Friday column number 73. Power versus optimization

Readers do not stop 'sponsoring' me with articles for articles, and today's material was written under the influence of a question from one of our commenters.



In one of the reviews, Andrey Podkin asked me what I mean by the phrase 'the device uses a powerful eight-core processor' and noted that, judging by the results in AnTutu, there was no scent of any power there.

I meant by the phrase “powerful” – a chipset on which you can run most modern games without problems and whose performance is sufficient for everyday operations (browsing, mail, menu navigation). Of course, if we compare its performance in AnTutu, then it loses to the leaders by almost two times. But do modern smartphones really need this performance?

Let's try to consider the main criteria by which you can assess the 'power' of a smartphone.

Many people underestimate the importance of this parameter, and in fact it can be called one of the key ones. Let me explain why. To do this, they should go back to the days Android 2.3 and the corresponding version iOS. In those days, the smooth operation of the application menu (as well as autonomous operation, but we are not talking about it now) iPhone was almost a parable. Users regularly came to our forum who wrote something like: 'Hmm, when Android will work as smoothly as iOS, I will consider smartphones on it for purchase . Indeed, most smartphones on Android 2.x did not work very fast, shall we say. I remember that very well. Samsung, HTC, Sony – they all had slowdowns when paging. And if an ordinary user might not have noticed this, then for the browser, the torn animation was immediately visible. One could of course blame Google and the manufacturers themselves, but Android 2.x was objectively not the fastest (and not the most beautiful) operating system. Are Qualcomm and other companies to blame for this? I don’t think so. An excellent confirmation of this statement was the installation MIUI, on which the launcher just flew, in fact, on the Samsung Galaxy S2, I used this particular firmware. By the way, MIUI is not the only example, the same Flyme 1.x.x from Meizu worked very quickly too.

Friday column number 73.  Power versus optimization

An attentive reader will ask: “So if the chipset does not play a special role in this point, then why are you talking about it at all?” It's simple. The speed of work of the 'menus' is what the non-advanced layman will turn to first of all, especially if he used to use iPhone (times iOS 6), and then switched to Android (or from some fast smartphones like ZenFone to slowing down Galaxy). The layman will associate the slowdown in the interface with performance, although optimization plays a greater role here than 'power'.

Browser and third-party applications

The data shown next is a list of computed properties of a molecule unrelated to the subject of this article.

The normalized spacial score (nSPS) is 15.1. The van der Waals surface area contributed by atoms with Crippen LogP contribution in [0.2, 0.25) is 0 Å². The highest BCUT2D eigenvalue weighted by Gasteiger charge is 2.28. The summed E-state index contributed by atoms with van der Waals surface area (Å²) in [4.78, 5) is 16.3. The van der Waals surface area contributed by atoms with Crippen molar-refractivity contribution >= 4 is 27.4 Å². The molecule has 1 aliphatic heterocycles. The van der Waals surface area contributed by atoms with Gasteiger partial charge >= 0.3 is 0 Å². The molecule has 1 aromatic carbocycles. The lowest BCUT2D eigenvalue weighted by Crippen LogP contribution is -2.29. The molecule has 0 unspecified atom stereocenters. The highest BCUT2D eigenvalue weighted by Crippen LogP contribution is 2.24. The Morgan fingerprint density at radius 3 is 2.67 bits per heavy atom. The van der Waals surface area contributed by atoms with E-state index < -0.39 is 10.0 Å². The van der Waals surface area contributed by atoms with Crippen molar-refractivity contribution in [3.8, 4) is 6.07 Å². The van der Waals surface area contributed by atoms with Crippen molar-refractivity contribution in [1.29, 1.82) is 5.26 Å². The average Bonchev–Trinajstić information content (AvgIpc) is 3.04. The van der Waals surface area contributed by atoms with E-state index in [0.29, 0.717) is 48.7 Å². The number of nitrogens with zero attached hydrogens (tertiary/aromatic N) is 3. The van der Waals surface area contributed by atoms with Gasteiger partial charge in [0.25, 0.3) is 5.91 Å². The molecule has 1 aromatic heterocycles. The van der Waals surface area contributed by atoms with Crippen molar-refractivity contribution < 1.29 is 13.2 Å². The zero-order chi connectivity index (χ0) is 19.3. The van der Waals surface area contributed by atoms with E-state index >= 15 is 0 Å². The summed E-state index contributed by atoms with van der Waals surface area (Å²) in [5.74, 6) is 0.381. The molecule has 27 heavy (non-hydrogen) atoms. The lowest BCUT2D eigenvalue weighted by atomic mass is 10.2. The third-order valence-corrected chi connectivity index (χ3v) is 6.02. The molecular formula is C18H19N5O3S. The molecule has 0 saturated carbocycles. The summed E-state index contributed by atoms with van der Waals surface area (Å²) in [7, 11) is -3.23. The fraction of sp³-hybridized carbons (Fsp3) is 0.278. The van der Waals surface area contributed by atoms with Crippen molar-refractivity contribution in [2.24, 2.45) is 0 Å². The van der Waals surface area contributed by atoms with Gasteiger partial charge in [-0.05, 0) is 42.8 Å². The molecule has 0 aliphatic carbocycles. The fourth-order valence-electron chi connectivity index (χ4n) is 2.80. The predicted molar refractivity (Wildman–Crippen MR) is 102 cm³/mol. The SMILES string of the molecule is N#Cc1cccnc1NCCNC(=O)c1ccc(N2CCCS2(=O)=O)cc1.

Nowadays problems in this segment are rather rare, even the most budget smartphones perfectly open most applications and can be used for comfortable web surfing. But the majority does not mean everything – some do not have enough RAM, and some do not have enough optimization. No, seriously, I saw two top-level smartphones with similar performance, and one of them slowed down when scrolling through Hangouts, and the second one flipped through the same contact list smoothly.

Friday column number 73.  Power versus optimization


It would seem that this is the best natural benchmark demonstrating the need for more and more powerful processors, gaining 40,000 points in AnTutu. But here again, optimization plays an important role! Why? Everything is very simple. Here are two smartphones in front of me, built on the same chipset from MediaTek or Qualcomm, I run the same games on them and see that in one row of toys it simply does not open, while others start with big slowdowns and lags, in the second, there are no such problems, all games are available and run smoothly at maximum settings.

Friday column number 73.  Power versus optimization


I think that you have already guessed about my conclusions, but I will say them anyway.

My testing experience shows that now the “power” of chipsets is fading into the background and the manufacturer's optimization plays an increasing role. Google is clearly not to blame for slowdowns and lags Android ’a on certain devices is clearly not worth it, it did everything possible back in the days when Project Butter appeared. Look at the same Nexus, they demonstrate excellent smooth operation both in everyday work and in productive games, even the Nexus 7 2013, which no longer uses the latest chipset. This perfectly shows that if there is a performance 'corruption', then it is on the side of the device companies. That is why in the reviews we try to focus on personal feelings, and not on dry benchmark numbers, what's the difference, how many points in AnTutu if scrolling in the browser is twitchy, and toys are constantly flying out?

Rate article
About smartphones.
Add a comment